We all go through times of incredible, indescribable hardship and wonder how things evolved the way they did and how is God going to get us out of our unbelievable situations. As I read further in Habakkuk 3:17-19 NLT, my eyes were opened: “Even though the fig trees have no blossoms, and there are no grapes on the vines; even though the olive crop fails, and the fields lie empty and barren; even though the flocks die in the fields, and the cattle barns are empty, yet I will rejoice in the LORD! I will be joyful in the God of my salvation! The Sovereign LORD is my strength! He makes me as surefooted as a deer, able to tread upon the heights.”
The answer is “even though…yet I will rejoice” in the face of all kinds of trouble, God is my strength. Why is He working as He is? I really don’t know. What I do know is this: whatever He is accomplishing in the trouble, He is going to take care of me. I won’t slip, my steps will be sure.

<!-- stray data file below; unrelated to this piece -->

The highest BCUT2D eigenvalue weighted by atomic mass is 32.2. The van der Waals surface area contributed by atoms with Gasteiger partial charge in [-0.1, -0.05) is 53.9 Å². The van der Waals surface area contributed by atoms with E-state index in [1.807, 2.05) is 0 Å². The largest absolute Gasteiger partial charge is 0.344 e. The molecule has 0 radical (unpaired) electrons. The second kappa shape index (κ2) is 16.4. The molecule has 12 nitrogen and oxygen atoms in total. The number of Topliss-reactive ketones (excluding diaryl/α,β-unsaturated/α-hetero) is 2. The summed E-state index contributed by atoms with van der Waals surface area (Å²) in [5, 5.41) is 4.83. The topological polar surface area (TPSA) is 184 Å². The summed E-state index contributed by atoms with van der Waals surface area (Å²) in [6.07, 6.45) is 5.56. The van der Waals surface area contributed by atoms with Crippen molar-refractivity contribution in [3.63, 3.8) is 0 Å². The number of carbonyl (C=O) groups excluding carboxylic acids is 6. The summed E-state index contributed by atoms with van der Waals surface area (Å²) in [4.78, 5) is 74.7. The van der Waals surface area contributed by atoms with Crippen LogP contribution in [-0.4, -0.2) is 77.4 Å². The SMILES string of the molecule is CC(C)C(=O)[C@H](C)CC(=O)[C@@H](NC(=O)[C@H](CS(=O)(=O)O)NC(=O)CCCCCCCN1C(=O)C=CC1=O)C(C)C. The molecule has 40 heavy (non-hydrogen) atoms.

Have you ever had a rough day? Gone through a rough season in your life and wondered, “Who is to blame for this?” We all have, consciously or not, wondered whose fault it was for the conditions we found ourselves in when life got messy.
Jesus was asked the same question by those wondering why a man had been born blind:
John 9:3 Message “You’re asking the wrong question. You’re looking for someone to blame. There is no such cause-effect here. Look Instead for what God can do.”
Some things we simply have to add to a list of “unexplained” items on our life list – for there are many things that will happen in life that are simply that: unexplainable.
How then do we react when the unreasonable, unthinkable, unimaginable, and unexplainable happen? Instead of looking for someone to blame – as the right question.
What can God do?
Everything and anything!